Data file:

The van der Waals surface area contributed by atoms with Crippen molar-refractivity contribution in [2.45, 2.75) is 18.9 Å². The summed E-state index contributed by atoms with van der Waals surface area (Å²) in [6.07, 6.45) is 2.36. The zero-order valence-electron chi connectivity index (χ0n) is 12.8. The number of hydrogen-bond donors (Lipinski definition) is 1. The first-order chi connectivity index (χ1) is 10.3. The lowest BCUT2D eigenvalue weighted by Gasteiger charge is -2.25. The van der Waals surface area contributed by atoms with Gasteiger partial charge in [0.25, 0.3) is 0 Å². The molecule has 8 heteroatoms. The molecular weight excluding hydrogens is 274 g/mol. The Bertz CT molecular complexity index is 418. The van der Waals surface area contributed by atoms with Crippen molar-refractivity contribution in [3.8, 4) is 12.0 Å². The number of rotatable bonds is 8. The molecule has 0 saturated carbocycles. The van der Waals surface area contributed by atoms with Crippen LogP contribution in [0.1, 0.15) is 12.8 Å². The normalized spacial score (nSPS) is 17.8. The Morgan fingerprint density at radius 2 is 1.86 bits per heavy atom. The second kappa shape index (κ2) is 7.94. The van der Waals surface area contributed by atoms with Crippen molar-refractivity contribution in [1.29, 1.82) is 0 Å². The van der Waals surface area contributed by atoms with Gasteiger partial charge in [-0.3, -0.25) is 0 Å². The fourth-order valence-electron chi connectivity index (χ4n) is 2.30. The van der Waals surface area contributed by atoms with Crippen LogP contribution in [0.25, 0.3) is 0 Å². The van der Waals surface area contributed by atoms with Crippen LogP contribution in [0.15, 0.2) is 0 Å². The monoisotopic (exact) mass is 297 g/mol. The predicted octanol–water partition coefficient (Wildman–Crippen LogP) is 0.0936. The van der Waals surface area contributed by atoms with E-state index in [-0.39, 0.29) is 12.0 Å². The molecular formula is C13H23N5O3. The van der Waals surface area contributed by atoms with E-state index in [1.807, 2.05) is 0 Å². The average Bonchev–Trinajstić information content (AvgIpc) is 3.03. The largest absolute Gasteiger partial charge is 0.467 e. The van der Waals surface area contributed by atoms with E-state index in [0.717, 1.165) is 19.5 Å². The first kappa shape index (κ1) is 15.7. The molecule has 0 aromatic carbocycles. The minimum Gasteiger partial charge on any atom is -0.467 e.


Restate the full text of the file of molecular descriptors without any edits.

The van der Waals surface area contributed by atoms with Crippen molar-refractivity contribution in [2.45, 2.75) is 18.9 Å². The summed E-state index contributed by atoms with van der Waals surface area (Å²) in [6.07, 6.45) is 2.36. The zero-order valence-electron chi connectivity index (χ0n) is 12.8. The number of hydrogen-bond donors (Lipinski definition) is 1. The first-order chi connectivity index (χ1) is 10.3. The lowest BCUT2D eigenvalue weighted by Gasteiger charge is -2.25. The van der Waals surface area contributed by atoms with Gasteiger partial charge in [0.25, 0.3) is 0 Å². The molecule has 8 heteroatoms. The molecular weight excluding hydrogens is 274 g/mol. The Bertz CT molecular complexity index is 418. The van der Waals surface area contributed by atoms with Crippen molar-refractivity contribution in [3.8, 4) is 12.0 Å². The number of rotatable bonds is 8. The molecule has 0 saturated carbocycles. The van der Waals surface area contributed by atoms with Crippen LogP contribution in [0.1, 0.15) is 12.8 Å². The normalized spacial score (nSPS) is 17.8. The Morgan fingerprint density at radius 2 is 1.86 bits per heavy atom. The second kappa shape index (κ2) is 7.94. The van der Waals surface area contributed by atoms with Crippen molar-refractivity contribution in [1.29, 1.82) is 0 Å². The van der Waals surface area contributed by atoms with Gasteiger partial charge in [-0.3, -0.25) is 0 Å². The fourth-order valence-electron chi connectivity index (χ4n) is 2.30. The van der Waals surface area contributed by atoms with Crippen LogP contribution in [0.25, 0.3) is 0 Å². The van der Waals surface area contributed by atoms with Crippen LogP contribution in [0.15, 0.2) is 0 Å². The monoisotopic (exact) mass is 297 g/mol. The predicted octanol–water partition coefficient (Wildman–Crippen LogP) is 0.0936. The van der Waals surface area contributed by atoms with E-state index in [-0.39, 0.29) is 12.0 Å². The molecular formula is C13H23N5O3. The van der Waals surface area contributed by atoms with E-state index in [1.807, 2.05) is 0 Å². The average Bonchev–Trinajstić information content (AvgIpc) is 3.03. The largest absolute Gasteiger partial charge is 0.467 e. The van der Waals surface area contributed by atoms with E-state index in [0.717, 1.165) is 19.5 Å². The first kappa shape index (κ1) is 15.7. The molecule has 0 aromatic carbocycles. The minimum Gasteiger partial charge on any atom is -0.467 e.